“Master Builders Victoria welcomes the passing of the Building Amendment (Registration of Building Trades and Other Matters) Bill 2018 through Parliament yesterday,” Radley de Silva, CEO Master Builders Victoria, said.
It sets up the possibility for two models applicable to the commercial and domestic sectors for prescribed building work:
- a registration requirement for subcontractors to be expanded from the current registration requirements to include when a subcontractor contracts directly with builders; and
- a broader requirement for the occupational licensing of employees.
It is understood, that a Regulatory Impact Statement (RIS) process, with public consultation, will be undertaken to determine workable models with appropriate categories of registration and licensing. This would include determining scopes of work and skills and qualifications that would be applicable. As such, the stated intention is to allow more than 12 months from the date of the Bill’s introduction for the completion of a RIS process and development of new regulations (the default commencement date for the new scheme is 1 September 2020).
Master Builders will input into the RIS process, most likely advocating for mandatory trades registration as the initial first step. Master Builders considers that mandatory registration based on existing domestic trades categories – and focusing initially on certain areas like carpentry, bricklaying, waterproofing and concreting – ensures that the system would be practical, more cost effective and manageable.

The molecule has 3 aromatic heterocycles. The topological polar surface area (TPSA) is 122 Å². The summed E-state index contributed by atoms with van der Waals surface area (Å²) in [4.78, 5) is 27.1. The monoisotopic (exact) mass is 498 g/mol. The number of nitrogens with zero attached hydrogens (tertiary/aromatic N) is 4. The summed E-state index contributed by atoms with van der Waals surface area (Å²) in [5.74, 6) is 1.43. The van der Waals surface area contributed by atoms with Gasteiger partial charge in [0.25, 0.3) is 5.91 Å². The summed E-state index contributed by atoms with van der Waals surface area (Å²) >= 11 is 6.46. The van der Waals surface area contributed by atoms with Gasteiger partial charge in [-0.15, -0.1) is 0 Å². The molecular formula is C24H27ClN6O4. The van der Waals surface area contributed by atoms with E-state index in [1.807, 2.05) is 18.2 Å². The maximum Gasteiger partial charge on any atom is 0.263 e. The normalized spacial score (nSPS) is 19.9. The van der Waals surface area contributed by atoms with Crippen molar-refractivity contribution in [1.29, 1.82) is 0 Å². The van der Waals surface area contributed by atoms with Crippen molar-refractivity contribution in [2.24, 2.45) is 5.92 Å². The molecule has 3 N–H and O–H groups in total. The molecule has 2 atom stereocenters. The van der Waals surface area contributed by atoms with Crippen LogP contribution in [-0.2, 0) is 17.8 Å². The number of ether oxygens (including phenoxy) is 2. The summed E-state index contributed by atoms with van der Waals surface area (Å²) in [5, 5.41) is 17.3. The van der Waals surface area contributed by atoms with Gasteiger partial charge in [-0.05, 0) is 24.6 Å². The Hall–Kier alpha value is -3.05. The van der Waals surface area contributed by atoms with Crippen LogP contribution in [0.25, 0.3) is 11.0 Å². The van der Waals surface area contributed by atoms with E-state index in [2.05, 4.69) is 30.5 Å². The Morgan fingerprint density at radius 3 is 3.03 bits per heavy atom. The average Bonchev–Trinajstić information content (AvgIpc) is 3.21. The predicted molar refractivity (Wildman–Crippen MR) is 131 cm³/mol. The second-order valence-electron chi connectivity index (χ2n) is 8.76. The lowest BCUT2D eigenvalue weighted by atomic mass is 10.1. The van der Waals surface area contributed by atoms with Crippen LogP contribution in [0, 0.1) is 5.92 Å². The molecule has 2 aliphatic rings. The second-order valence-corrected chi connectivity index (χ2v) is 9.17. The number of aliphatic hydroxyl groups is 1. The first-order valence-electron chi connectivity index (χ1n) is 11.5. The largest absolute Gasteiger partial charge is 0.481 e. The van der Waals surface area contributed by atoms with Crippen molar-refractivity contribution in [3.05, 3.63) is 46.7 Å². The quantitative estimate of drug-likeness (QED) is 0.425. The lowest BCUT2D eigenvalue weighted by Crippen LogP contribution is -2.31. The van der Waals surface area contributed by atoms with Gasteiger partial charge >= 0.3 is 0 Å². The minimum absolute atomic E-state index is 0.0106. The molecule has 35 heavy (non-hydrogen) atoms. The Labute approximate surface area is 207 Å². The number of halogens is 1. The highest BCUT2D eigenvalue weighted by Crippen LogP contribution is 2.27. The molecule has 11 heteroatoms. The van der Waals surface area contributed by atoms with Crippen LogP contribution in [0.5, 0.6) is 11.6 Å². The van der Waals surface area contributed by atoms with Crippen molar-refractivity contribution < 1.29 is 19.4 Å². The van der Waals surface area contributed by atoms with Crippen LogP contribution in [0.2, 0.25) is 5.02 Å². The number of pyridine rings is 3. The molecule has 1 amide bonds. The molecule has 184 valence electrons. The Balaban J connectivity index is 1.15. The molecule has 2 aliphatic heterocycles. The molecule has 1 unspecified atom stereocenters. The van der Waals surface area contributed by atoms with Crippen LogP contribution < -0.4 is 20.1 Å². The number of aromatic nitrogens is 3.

Minister Wynne in the second reading of the Bill stated that:
“Priority areas for consideration of restricted building work are likely to include carpenters (and framers), plasterers, footing and foundation workers, bricklayers and waterproofers.” (Assembly Proof, Tuesday 7 August 2018, pg 29)
These categories are supported by Master Builders – in respect of mandatory trades registration.
The RIS process will determine whether there is any workable and cost-effective licensing scheme that should be implemented in the Victorian industry. Whilst the introduction of a broader system which applies to the commercial sector and includes occupational licensing of employees might be an admirable goal, it may not be practical and may be too costly. Ultimately, the cost-benefit analysis will determine whether a broader system is a manageable one.
The Bill provides for a transitional process that would also allow time for tradespeople to obtain provisional registration or licenses to develop the appropriate skills and qualifications over a five-year period.
It will be an offence to carry out prescribed building work if not appropriately registered or licensed, or engage practitioners for prescribed building work if they’re not appropriately licensed or registered. Those offences carry maximum penalties of up to 500 penalty units for individuals and 2500 penalty units for a company.
Master Builders will monitor the details of the RIS and any implementation process and provide more information to members as the scheme progresses.
Master Builders welcomes any information you may wish to contribute to the process.